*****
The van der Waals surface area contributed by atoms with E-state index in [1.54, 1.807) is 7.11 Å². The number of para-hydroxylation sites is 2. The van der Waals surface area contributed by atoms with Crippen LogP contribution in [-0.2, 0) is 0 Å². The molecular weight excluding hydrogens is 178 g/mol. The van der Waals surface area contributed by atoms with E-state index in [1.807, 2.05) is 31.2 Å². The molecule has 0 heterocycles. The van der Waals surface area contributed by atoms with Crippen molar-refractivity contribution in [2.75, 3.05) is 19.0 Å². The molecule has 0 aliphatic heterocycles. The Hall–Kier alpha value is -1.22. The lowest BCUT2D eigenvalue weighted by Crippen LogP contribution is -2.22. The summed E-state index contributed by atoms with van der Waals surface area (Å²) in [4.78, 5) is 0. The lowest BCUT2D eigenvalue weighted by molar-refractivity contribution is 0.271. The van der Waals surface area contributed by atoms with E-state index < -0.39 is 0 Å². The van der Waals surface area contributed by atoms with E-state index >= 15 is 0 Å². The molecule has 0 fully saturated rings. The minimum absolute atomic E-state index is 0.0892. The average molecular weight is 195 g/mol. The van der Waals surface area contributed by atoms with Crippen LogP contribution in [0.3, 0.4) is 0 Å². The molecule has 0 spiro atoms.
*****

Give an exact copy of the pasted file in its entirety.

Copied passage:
The van der Waals surface area contributed by atoms with E-state index in [1.54, 1.807) is 7.11 Å². The number of para-hydroxylation sites is 2. The van der Waals surface area contributed by atoms with Crippen LogP contribution in [-0.2, 0) is 0 Å². The molecular weight excluding hydrogens is 178 g/mol. The van der Waals surface area contributed by atoms with E-state index in [1.807, 2.05) is 31.2 Å². The molecule has 0 heterocycles. The van der Waals surface area contributed by atoms with Crippen molar-refractivity contribution in [2.75, 3.05) is 19.0 Å². The molecule has 0 aliphatic heterocycles. The Hall–Kier alpha value is -1.22. The lowest BCUT2D eigenvalue weighted by Crippen LogP contribution is -2.22. The summed E-state index contributed by atoms with van der Waals surface area (Å²) in [4.78, 5) is 0. The lowest BCUT2D eigenvalue weighted by molar-refractivity contribution is 0.271. The van der Waals surface area contributed by atoms with E-state index < -0.39 is 0 Å². The van der Waals surface area contributed by atoms with E-state index >= 15 is 0 Å². The molecule has 0 fully saturated rings. The minimum absolute atomic E-state index is 0.0892. The average molecular weight is 195 g/mol. The van der Waals surface area contributed by atoms with Crippen LogP contribution in [0.3, 0.4) is 0 Å². The molecule has 0 spiro atoms.